“I try to distinguish between a poem I like because it reminds me of a particular experience,” said Paul Willis, “and a poem that works as a poem that anyone would like.”

How do you quality inspect your writing?

Hazmat by Surian Soosay

I like to think of Paul in his clean room outfit—white hazmat suit, magnifying glass, radiation badge—lifting up each poem, turning it over in his hands, and scanning his poems with his Geiger counter (does the poem glow?).

The key to revision is objectivity. Can you step into your readers’ eyes? Can you set aside your personal feelings about your writing and look at it from a stranger’s perspective?

You need to.

It’s fine to write for yourself. Writing is fun and it feels good, but the difference between the writer and the hobbyist is that the hobbyist writes only for themselves. The writer (also) writes for others.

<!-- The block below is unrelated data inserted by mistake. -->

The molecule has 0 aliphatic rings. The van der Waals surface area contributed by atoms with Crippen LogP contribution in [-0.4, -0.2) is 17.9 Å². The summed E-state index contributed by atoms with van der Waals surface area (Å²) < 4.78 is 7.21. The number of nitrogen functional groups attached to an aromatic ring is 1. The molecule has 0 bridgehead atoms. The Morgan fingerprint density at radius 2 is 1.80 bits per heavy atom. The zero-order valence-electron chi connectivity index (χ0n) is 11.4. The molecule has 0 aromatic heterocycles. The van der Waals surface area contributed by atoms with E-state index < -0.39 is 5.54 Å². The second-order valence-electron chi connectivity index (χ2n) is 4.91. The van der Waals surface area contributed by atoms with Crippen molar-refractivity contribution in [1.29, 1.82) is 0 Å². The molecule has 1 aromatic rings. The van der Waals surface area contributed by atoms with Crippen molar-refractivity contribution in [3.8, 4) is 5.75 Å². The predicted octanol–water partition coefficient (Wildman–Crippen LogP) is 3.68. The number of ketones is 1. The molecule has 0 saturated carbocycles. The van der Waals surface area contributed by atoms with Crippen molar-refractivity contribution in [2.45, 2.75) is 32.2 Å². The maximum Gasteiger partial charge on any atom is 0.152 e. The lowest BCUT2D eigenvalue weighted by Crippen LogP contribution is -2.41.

Which are you going to be?

PRACTICE

Let’s practice looking at our writing from the perspective of our readers.

First, go and find one of your practices you’ve done on the Write Practice. If you haven’t done any of our exercises, try this one on my friend Jeff Goins’ blog about describing your surroundings.

The average book reader is a forty-two-year-old woman, so pretend you are a forty-two-year-old woman. Let’s call her Sue.

Re-read your exercise as Sue. Would Sue like your writing? Why or why not? Would she think it was pertinent to her life? Would Sue consider it a gift?

Post “Sue’s” thoughts about your writing in the comments. How did you do?

Joe Bunting
Joe Bunting

Joe Bunting is a writer and entrepreneur. He is the author of the #1 Amazon Bestseller Let’s Write a Short Story! and the co-founder of Story Cartel. You can follow him on Twitter (@joebunting).